Place 1 c. of the half-and-half and almonds in a blender, and process until smooth. Strain through a sieve into a medium saucepan; discard solids. Stir in sugar, spices, zest and extract and bring to a boil, turn down to a simmer and stir constantly. Heat the other cup of half-and-half and stir in the gelatin. Add the gelatin mixture, stirring until gelatin dissolves; remove from heat. Place your mould or bowl in an ice-filled bowl. Strain into the mould to remove the spices and let it sit until it cools. Place the mould/bowl in the refrigerator until set (4 hours or over night).

The result? It’s actually good! It’s a milky-sweet-almond base slightly odd undertones but everyone liked it. Many of us thought it would be better with fruit or a fruit sauce. It has a sort of dry texture (it’s vaguely cheese-like, sort of like panna cotta, which makes sense once you look at panna cotta recipes) cries out for a fruity sauce. I’ve made it pretty regularly for holiday dessert, and it’s always well-received (especially when topped with a tart fruit compote).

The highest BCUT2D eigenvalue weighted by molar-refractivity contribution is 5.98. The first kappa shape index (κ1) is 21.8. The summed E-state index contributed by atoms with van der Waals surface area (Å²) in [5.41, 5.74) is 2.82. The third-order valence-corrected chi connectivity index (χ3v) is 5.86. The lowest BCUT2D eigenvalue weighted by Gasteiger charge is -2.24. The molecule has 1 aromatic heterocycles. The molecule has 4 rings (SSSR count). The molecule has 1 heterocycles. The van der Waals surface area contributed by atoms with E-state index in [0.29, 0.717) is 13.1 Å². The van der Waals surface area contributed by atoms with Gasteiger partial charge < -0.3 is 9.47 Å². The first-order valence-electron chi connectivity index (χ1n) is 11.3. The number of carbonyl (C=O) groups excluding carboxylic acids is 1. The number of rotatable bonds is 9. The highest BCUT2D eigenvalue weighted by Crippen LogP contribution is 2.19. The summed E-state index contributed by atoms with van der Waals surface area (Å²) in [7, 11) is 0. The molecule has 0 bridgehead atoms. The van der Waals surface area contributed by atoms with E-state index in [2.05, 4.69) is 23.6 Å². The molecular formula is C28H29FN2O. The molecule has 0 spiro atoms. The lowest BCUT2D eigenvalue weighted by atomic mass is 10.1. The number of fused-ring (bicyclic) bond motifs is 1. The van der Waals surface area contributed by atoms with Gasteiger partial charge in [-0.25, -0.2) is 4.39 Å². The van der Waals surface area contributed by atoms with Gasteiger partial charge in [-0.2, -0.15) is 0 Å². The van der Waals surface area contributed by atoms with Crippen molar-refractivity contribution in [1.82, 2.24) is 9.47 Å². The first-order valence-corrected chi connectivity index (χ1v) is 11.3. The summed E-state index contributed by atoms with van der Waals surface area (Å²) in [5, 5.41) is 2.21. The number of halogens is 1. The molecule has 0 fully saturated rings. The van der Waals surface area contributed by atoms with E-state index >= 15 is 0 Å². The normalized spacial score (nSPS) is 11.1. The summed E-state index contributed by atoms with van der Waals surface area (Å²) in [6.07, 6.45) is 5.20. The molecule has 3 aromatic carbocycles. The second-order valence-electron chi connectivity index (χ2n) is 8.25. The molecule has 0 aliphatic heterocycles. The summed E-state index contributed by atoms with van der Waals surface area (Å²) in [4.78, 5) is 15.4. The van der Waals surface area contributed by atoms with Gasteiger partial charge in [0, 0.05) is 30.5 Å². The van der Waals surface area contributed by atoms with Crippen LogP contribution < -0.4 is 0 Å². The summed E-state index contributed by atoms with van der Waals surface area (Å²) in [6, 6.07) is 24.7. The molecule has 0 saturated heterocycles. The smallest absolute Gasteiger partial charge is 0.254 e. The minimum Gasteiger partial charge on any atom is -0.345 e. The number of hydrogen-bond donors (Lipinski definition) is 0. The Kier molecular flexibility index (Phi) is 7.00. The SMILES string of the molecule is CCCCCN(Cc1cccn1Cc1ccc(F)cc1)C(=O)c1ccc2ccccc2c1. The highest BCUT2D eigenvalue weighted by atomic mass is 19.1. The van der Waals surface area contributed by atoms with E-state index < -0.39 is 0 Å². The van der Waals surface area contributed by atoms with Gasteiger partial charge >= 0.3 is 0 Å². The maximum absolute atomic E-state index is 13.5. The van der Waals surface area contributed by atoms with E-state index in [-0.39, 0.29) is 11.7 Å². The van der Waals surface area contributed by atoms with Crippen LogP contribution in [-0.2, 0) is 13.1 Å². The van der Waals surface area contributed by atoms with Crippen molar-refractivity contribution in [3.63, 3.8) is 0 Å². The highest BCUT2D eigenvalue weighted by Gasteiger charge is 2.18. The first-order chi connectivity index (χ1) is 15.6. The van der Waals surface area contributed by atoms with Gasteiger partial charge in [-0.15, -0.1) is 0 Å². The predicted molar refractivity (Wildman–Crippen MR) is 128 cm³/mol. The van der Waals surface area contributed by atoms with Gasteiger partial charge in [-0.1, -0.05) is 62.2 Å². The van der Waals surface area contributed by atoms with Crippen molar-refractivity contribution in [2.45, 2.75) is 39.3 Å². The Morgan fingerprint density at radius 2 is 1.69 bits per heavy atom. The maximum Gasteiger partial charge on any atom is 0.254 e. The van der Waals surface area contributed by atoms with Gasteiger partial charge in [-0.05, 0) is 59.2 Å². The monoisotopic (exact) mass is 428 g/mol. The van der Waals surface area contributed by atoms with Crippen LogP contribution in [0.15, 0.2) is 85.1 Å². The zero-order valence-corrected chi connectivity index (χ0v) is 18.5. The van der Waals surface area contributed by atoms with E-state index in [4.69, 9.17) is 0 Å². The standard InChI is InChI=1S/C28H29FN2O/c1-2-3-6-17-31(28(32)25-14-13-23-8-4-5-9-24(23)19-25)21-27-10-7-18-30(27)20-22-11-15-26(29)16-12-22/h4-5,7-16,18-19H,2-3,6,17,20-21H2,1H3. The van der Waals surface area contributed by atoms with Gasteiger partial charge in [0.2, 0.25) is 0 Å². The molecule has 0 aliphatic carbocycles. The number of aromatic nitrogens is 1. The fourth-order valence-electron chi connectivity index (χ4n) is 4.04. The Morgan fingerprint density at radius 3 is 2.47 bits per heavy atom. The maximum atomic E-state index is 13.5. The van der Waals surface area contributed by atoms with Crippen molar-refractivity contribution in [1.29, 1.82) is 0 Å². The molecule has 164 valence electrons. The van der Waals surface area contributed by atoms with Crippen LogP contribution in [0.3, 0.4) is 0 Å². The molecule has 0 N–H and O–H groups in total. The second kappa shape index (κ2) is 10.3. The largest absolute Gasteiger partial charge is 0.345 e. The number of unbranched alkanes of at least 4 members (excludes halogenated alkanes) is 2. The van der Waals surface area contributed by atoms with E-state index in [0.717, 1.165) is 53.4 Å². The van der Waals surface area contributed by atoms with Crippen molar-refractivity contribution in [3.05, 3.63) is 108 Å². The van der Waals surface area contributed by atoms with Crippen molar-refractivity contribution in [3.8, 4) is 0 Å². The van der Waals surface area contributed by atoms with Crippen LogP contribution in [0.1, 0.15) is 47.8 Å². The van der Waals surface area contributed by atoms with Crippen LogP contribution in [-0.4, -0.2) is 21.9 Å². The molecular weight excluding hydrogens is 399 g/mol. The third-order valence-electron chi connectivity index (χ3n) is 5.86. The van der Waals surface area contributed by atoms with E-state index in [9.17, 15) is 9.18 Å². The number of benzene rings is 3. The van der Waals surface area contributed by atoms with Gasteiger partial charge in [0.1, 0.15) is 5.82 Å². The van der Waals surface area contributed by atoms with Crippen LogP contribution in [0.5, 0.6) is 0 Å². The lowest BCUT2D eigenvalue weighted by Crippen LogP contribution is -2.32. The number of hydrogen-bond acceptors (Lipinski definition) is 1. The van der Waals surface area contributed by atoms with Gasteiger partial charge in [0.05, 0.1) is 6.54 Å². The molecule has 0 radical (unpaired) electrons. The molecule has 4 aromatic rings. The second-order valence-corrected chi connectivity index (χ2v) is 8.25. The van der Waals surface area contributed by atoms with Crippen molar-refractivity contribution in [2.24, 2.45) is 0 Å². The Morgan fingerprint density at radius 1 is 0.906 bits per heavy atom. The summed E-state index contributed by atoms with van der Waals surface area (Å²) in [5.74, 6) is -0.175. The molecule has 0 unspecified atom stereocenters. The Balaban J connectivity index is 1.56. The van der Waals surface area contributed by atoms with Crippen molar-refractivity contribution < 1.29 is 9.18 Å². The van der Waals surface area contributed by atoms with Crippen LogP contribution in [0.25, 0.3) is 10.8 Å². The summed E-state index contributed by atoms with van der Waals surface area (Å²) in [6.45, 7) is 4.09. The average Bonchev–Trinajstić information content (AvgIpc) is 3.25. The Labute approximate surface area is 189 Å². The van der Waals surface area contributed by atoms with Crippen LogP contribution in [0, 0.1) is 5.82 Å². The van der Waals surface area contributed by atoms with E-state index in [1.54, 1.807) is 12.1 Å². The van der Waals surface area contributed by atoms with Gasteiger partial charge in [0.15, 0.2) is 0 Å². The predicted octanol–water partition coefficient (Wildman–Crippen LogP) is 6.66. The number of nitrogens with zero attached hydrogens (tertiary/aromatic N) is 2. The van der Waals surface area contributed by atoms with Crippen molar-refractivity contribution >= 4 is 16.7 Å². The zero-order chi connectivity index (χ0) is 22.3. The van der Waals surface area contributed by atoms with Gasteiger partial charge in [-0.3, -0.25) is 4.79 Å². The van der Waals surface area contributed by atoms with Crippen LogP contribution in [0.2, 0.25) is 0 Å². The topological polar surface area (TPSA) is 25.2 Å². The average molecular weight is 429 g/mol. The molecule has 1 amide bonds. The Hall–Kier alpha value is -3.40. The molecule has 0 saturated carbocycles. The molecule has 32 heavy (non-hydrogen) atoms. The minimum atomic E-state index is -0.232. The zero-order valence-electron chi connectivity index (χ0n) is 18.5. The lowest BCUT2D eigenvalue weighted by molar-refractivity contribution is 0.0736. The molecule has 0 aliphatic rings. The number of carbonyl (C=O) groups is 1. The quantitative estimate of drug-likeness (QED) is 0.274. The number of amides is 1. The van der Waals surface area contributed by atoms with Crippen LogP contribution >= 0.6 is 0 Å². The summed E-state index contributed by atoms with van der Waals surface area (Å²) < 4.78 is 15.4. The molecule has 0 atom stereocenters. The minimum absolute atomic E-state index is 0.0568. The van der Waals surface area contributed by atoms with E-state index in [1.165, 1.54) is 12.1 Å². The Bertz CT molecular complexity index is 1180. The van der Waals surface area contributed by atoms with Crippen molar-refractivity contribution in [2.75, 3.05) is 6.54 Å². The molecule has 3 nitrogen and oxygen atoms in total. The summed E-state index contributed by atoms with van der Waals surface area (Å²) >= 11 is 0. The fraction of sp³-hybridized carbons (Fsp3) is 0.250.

This past week, I witnessed an absolutely ridiculous attack on American writers (specifically) of Regency-set romances. A couple of English people declared that American writers as a whole simply didn’t know what they hell we were talking about and maybe we should visit England to gain a clue. What was their proof? Muffins. Americans keep putting MUFFINS in their books and no one in England has ever heard of a muffin, English or otherwise. These are not a thing. English people do not eat them. Never have. Never will.